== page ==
A Text-Book on the Gas, Oil, and Air Engines

A Text-Book on the Gas, Oil, and Air Engines

By (author) 

List price: US$22.40

Currently unavailable

Add to wishlist

AbeBooks may have this title (opens in new window).

Try AbeBooks

Description

This historic book may have numerous typos and missing text. Purchasers can download a free scanned copy of the original book (without typos) from the publisher. Not indexed. Not illustrated. 1896 edition. Excerpt: ...composition in the lighting port, at the end furthest from the piston, was much richer than in front of the compression space. With a strong mixture, Teichmann found that the charge contained 16-2 per cent, of rich gas in the igniting port, 13-3 per cent, in the centre of the compression space, and 9-1 per cent, close to the piston. The theory that stratification of the charge, which these experiments were undertaken to prove, caused the effects of after combustion has now been abandoned. Professor Schottler and other scientific observers have pointed out that smoke cannot be considered as fairly representing the gaseous charge in the cylinder of an engine. Nor does it always remain at the back of the cylinder; in experiments undertaken by him on a Koerting engine, the whole cylinder was filled with a cloud of smoke. That ignition at the side proves stratification of the charge has also been disputed. It shows that the mixture is richer in some parts than in others, which might naturally be inferred under any conditions, but not that the gas remains in layers after introduction, although such a disposition is imparted to it at first. In experiments made on a Benz engine, under the same working conditions as the Otto, this partial stratification was not found to exist, and the charge was ignited with equal certainty at various parts of the cylinder. The latest authorities on the subject maintain that stratification cannot be preserved, even if the gases enter the cylinder in successive layers of richness, because of the compressive and mixing power exerted by the back stroke of the piston. It is impossible, they say, to conceive that the charge can adhere to the original order of its admission, when the rapidity with which the piston compresses it...show more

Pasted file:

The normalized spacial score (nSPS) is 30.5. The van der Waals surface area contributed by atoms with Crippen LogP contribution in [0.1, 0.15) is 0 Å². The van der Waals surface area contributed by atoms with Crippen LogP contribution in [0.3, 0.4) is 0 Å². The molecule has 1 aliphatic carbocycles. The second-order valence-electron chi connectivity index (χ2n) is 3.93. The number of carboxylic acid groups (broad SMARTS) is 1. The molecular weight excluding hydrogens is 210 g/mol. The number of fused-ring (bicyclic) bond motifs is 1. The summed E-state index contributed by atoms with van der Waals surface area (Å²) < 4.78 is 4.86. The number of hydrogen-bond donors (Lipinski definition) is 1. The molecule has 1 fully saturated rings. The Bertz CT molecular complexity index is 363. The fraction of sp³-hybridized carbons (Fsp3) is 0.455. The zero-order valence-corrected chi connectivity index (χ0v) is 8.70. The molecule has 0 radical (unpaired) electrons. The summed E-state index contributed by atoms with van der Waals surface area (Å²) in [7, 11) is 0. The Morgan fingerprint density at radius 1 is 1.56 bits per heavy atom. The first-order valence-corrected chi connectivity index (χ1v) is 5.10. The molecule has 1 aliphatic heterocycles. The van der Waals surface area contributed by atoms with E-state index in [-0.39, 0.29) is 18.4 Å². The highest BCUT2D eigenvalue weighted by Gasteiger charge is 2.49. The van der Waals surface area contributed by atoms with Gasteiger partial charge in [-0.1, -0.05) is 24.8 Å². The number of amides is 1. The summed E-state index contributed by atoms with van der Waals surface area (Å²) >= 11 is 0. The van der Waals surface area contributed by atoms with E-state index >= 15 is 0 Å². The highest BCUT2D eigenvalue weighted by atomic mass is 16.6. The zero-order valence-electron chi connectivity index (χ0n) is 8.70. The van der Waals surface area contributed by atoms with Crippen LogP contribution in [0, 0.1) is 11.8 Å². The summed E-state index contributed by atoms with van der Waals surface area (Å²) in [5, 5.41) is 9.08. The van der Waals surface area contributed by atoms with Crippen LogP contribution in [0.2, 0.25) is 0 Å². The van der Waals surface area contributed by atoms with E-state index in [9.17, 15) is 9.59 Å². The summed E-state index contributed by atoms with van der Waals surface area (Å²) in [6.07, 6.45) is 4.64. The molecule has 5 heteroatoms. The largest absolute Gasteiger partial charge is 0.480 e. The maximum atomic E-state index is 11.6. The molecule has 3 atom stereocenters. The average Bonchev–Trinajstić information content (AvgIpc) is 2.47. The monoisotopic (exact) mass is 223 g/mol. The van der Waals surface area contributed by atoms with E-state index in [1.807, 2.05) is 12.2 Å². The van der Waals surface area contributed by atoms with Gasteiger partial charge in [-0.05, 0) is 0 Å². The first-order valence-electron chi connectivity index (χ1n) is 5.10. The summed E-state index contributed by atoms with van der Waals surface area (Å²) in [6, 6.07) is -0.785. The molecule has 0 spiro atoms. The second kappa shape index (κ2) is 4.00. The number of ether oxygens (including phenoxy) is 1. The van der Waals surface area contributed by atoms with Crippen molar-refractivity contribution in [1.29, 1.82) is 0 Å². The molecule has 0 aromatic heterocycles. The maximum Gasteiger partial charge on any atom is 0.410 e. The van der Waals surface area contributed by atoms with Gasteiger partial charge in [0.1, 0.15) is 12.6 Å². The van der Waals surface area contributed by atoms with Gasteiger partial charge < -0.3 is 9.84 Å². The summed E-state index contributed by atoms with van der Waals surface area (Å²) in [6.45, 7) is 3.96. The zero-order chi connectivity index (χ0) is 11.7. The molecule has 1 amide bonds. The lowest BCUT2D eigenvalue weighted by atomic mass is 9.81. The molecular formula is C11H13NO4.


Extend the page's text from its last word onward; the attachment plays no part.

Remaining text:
Product details

  • Paperback | 208 pages
  • 189 x 246 x 11mm | 381g
  • Rarebooksclub.com
  • Miami Fl, United States
  • English
  • black & white illustrations
  • 123662632X
  • 9781236626325